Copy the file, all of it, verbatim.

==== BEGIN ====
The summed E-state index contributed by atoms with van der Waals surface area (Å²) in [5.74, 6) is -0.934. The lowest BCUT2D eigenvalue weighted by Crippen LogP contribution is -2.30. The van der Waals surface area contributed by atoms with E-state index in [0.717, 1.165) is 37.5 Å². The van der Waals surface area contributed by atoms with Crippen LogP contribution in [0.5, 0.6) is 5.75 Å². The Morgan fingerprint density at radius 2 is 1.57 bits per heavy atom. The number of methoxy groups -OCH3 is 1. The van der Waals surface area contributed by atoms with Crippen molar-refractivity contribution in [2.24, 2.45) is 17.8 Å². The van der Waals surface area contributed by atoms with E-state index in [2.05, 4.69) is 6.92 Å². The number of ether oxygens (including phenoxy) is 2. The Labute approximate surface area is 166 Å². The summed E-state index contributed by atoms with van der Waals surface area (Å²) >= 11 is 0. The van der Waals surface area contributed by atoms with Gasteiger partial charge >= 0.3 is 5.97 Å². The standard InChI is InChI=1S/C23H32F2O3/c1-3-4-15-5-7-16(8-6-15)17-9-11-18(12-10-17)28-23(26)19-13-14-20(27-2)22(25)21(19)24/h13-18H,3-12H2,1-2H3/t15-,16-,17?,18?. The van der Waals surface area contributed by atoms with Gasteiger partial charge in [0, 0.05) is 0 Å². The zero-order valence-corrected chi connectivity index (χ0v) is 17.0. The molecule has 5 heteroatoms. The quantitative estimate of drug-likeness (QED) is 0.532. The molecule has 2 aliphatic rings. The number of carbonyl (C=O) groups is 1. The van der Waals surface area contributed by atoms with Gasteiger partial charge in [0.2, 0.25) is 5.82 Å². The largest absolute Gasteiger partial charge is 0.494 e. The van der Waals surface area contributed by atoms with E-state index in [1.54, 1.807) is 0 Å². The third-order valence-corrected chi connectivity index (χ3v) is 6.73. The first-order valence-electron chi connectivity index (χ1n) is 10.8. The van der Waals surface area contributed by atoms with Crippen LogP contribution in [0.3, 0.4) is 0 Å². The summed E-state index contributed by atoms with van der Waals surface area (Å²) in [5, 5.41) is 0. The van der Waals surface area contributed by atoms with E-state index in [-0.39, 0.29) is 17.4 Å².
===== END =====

The summed E-state index contributed by atoms with van der Waals surface area (Å²) in [5.74, 6) is -0.934. The lowest BCUT2D eigenvalue weighted by Crippen LogP contribution is -2.30. The van der Waals surface area contributed by atoms with E-state index in [0.717, 1.165) is 37.5 Å². The van der Waals surface area contributed by atoms with Crippen LogP contribution in [0.5, 0.6) is 5.75 Å². The Morgan fingerprint density at radius 2 is 1.57 bits per heavy atom. The number of methoxy groups -OCH3 is 1. The van der Waals surface area contributed by atoms with Crippen molar-refractivity contribution in [2.24, 2.45) is 17.8 Å². The van der Waals surface area contributed by atoms with E-state index in [2.05, 4.69) is 6.92 Å². The number of ether oxygens (including phenoxy) is 2. The Labute approximate surface area is 166 Å². The summed E-state index contributed by atoms with van der Waals surface area (Å²) >= 11 is 0. The van der Waals surface area contributed by atoms with Gasteiger partial charge >= 0.3 is 5.97 Å². The standard InChI is InChI=1S/C23H32F2O3/c1-3-4-15-5-7-16(8-6-15)17-9-11-18(12-10-17)28-23(26)19-13-14-20(27-2)22(25)21(19)24/h13-18H,3-12H2,1-2H3/t15-,16-,17?,18?. The van der Waals surface area contributed by atoms with Gasteiger partial charge in [0, 0.05) is 0 Å². The zero-order valence-corrected chi connectivity index (χ0v) is 17.0. The molecule has 5 heteroatoms. The quantitative estimate of drug-likeness (QED) is 0.532. The molecule has 2 aliphatic rings. The number of carbonyl (C=O) groups is 1. The van der Waals surface area contributed by atoms with Gasteiger partial charge in [0.2, 0.25) is 5.82 Å². The largest absolute Gasteiger partial charge is 0.494 e. The van der Waals surface area contributed by atoms with E-state index in [1.54, 1.807) is 0 Å². The third-order valence-corrected chi connectivity index (χ3v) is 6.73. The first-order valence-electron chi connectivity index (χ1n) is 10.8. The van der Waals surface area contributed by atoms with Crippen LogP contribution in [0.3, 0.4) is 0 Å². The summed E-state index contributed by atoms with van der Waals surface area (Å²) in [5, 5.41) is 0. The van der Waals surface area contributed by atoms with E-state index in [-0.39, 0.29) is 17.4 Å².